athletic massage

The Essential Guide to Foam Rolling Legs: 5 Top Exercises

The Essential Guide to Foam Rolling Legs: 5 Top Exercises

You probably know that a massage can work wonders for sore, tense leg muscles. But what if you don’t own a massage gun, or you can’t visit a spa each week? Could you try foam rolling your legs instead?

Many people embrace foam rolling as a core part of their recovery routine — and for good reason. Eighty percent of orthopedic and sports physical therapy professionals report using a foam roller in their practice, and 51% recommend their clients use it too. 

Whether you’re a runner, athlete, or simply have tight leg muscles, it can be worth giving these tools a try. Below, learn everything you need to know about foam rolling legs, including the dos, don’ts, and top exercises to try.

What Exactly Is Foam Rolling?

In a nutshell, foam rolling involves using a cylindrical tool to knead out tension in your muscles and fascia — aka the connective tissue throughout your body. Because it works on this connective tissue, foam rolling is also called self-myofascial release (SMR). 

When you do foam rolling exercises, your nerve fibers and muscle tissue are stimulated by steady pressure. In turn, this can result in enhanced flexibility, a boost in circulation, and muscle pain relief.

What Type of Foam Roller Should You Use?

Many types of foam rollers can help you roll out stiff leg muscles, all with different sizes, textures, and densities. But as a rule of thumb, the denser your foam roller, the deeper the pressure will be.

With that in mind, is there a type of foam roller that’s better than the rest? 

While there hasn’t been much research on the best types of foam rollers for legs, one 2018 study involving 36 people looked at the differences between soft, medium, and hard-density rollers. 

Remarkably, the findings showed that all three options helped improve knee ROM and muscle pain. So, while some foam rollers are more advanced, nearly any type of roller you have on hand can work well.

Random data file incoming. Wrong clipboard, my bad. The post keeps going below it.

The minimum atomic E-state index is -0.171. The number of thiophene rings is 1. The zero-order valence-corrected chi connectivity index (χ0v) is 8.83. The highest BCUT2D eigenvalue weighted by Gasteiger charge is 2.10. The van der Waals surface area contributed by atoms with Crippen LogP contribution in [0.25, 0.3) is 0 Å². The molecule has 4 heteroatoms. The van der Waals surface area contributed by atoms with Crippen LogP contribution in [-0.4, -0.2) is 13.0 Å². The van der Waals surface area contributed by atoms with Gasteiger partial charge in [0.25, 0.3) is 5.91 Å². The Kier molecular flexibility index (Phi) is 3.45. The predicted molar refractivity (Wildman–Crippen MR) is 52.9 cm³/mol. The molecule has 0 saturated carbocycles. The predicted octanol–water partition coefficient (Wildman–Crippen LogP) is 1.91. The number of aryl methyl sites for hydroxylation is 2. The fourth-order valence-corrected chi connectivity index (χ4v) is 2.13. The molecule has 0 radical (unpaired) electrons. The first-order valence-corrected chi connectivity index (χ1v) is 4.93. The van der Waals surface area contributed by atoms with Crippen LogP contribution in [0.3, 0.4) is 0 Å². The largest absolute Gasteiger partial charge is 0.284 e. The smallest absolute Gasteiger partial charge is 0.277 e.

The Benefits of Foam Rolling Legs

So, what exactly can foam rolling do for your legs? Whether you’re an athlete or simply want to boost your mobility, here are some of the top benefits to be aware of:

Relieves Muscle Stiffness

You probably know about the post-workout tension that comes with regular gym sessions. But between long days at work and lounging at home, many of us also spend several hours a day sitting — and unfortunately, it’s one of the biggest culprits behind leg stiffness.

The good news? Foam rolling is a great tool for breaking up leg tension, whether it’s from an intense workout or sitting at the office. In fact, a 2020 review of 49 studies found that foam rolling can help alleviate muscle stiffness, all while supporting overall mobility.

Improves Range of Motion

A foam rolling session isn’t just good for muscle tension relief; it can also help boost your joint range of motion (ROM). And if you stick to it long-term, you could see a notable difference in the way your body feels and moves.

Recent research from 2022 found that those who foam rolled for more than four weeks had a greater boost in hamstring and quad mobility than those who rolled for less than four weeks. 

With that in mind, it’s well worth adding this practice to your long-term routine — even if you can only commit to one or two rolling sessions per week.

Warms Up Your Muscles